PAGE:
In a recent decision, the High Court has refused an injunction to prevent the claimants’ use of privileged material which the defendants claimed to have disclosed in error: Flowcrete UK Ltd v Vebro Polymers UK Ltd  EWHC 22 (Comm).
While the court can intervene to prevent use of privileged documents where they have been provided to the opponent in error in the course of a disclosure exercise, it will not generally do so unless disclosure was procured by fraud or was an obvious mistake. The present decision highlights that the burden is on the disclosing party to establish both that the documents were provided by mistake and that the mistake was obvious, and the court may take a strict approach in deciding whether that burden has been met.
The decision also acts as a reminder that, even where an obvious mistake has been made, the court may refuse injunctive relief where the documents disclose wrongdoing or inappropriate conduct (as the court did in Pickett v Balkind  EWHC 2226 (TCC), considered here). The threshold appears to be lower than for a finding that the material was not privileged in the first place under the “iniquity principle” (ie that there is no privilege for communications made in furtherance of a crime, fraud or equivalent conduct). In the present case, had the court considered an injunction otherwise justified, it would have refused relief in respect of one category of documents which he said raised questions as to whether a witness statement of one of the defendants contained his own independent evidence.
Finally, the decision is of interest in confirming that litigation privilege is not restricted to communications between a party or its lawyers and third parties – a point that is sometimes questioned. While the point was conceded, it is clear that the court agreed with the concession.
The claimants brought proceedings against various former employees who had set up a competing business, alleging that in doing so they had misappropriated and misused the claimants’ confidential information.
On 14 June 2022, the defendants disclosed some 3,788 documents by way of extended disclosure. This included two pdf documents (the “PDFs”), which totalled 800 pages and were compilations of other documents, including some documents which were not disclosed elsewhere in the defendants’ disclosure.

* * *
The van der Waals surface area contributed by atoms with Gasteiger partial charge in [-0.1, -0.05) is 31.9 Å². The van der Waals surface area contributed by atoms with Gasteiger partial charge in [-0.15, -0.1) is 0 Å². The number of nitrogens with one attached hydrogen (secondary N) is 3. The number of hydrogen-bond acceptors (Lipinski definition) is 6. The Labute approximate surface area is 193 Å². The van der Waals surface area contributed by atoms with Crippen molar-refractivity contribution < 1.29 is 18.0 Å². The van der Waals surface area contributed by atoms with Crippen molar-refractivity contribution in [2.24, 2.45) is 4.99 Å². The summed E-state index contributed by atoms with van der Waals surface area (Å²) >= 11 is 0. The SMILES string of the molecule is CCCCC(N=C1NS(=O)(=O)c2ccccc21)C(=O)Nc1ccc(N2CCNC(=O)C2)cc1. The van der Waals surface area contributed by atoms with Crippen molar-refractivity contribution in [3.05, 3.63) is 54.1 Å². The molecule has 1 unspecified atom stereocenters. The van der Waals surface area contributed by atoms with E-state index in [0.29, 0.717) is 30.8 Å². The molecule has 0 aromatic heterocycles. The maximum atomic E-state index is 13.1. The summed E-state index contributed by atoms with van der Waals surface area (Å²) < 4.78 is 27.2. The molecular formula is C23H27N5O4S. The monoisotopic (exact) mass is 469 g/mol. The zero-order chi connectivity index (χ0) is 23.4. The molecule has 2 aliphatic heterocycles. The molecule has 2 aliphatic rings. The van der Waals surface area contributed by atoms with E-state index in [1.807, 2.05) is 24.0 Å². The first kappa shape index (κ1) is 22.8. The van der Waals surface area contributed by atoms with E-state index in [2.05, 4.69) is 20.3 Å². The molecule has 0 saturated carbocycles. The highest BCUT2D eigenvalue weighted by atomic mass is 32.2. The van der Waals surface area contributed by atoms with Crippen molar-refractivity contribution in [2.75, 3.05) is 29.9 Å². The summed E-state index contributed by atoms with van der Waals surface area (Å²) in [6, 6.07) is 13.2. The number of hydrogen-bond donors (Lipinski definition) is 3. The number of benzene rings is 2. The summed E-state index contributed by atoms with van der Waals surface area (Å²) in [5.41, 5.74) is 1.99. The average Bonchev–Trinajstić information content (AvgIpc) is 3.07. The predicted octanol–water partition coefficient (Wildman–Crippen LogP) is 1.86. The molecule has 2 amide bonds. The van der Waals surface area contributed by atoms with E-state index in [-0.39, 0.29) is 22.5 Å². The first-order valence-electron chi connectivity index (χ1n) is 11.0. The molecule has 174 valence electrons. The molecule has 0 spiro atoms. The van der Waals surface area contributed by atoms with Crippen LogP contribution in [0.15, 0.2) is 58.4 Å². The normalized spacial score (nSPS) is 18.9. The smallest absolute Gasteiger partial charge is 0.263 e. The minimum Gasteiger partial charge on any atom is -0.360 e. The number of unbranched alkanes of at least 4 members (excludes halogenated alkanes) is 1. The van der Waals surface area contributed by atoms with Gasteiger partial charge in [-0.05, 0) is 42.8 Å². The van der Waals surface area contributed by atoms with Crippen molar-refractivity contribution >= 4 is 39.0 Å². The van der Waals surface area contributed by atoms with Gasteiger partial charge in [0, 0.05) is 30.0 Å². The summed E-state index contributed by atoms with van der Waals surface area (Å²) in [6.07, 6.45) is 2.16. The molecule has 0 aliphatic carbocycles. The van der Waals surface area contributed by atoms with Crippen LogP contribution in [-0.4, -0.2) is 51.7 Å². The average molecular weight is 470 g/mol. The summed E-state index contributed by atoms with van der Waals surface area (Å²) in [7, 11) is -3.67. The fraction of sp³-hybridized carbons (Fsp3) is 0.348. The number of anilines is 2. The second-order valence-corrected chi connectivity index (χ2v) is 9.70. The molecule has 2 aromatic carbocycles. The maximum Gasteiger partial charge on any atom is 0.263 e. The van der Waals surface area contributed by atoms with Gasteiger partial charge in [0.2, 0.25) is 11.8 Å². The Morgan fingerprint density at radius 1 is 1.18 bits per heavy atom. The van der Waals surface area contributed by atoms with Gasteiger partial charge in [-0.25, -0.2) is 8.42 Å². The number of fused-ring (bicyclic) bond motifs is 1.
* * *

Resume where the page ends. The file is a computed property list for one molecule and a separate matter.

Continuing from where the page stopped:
The claimants wrote to the defendants in mid-July and the beginning of August setting out their concerns about various aspects of the defendants’ disclosure, including the PDFs. The defendants responded on 17 August, asserting that the PDFs were subject to legal advice privilege and litigation privilege and had been inadvertently disclosed, but (as the court later found) without providing a proper explanation as to the bases for these assertions.
On 26 September, for the first time, the defendants identified which individual documents in the PDFs they alleged were privileged. On 4 October, they applied for an injunction preventing the claimants using the documents within the PDF that they said were privileged and were inadvertently disclosed. By the time the application was heard, the scope of the defendants’ application had narrowed so that only litigation privilege was asserted and only in respect of the following categories of individual documents within the PDFs (referred to as “the Disputed Documents”):
- Emails addressing projects lost as a consequence of an injunction obtained by the claimants earlier in the proceedings.
- Emails relating to the identification of projects to be carved out of the undertaking put in place in relation to the injunction.
- Emails relating to the drafting and execution of the fourth defendant’s witness evidence for the purpose of the claimants’ injunction application.
The High Court (Mr Nigel Cooper KC sitting as a High Court Judge) dismissed the defendants’ application for an injunction to prevent use of the Disputed Documents.
The judge noted that the question was whether the individual Disputed Documents were privileged. There was no wider privilege in the PDFs (as a selection of a party’s own unprivileged documents, as opposed to a selection of third party documents, cannot be privileged even if it betrays the trend of legal advice: Sumito Corp v Credit Lyonnaise Rouse Ltd  1 WLR 479).
There had been some debate between the parties as to whether the Disputed Documents could be covered by litigation privilege, as they were not documents passing between the defendants or their solicitors and third parties. However, by the time of the hearing the claimants were prepared to proceed on the basis that litigation privilege was available in principle. The judge said he considered that to be a sensible position, including because preparatory materials may fall within the scope of litigation privilege even if they do not involve communication with a third party. The modern test, as set out in Waugh v British Railways Board  AC 521, is whether a document “was produced or brought into existence… with the dominant purpose of… using it or its contents in order to obtain legal advice or to conduct or aid in the conduct of litigation… in reasonable prospect”.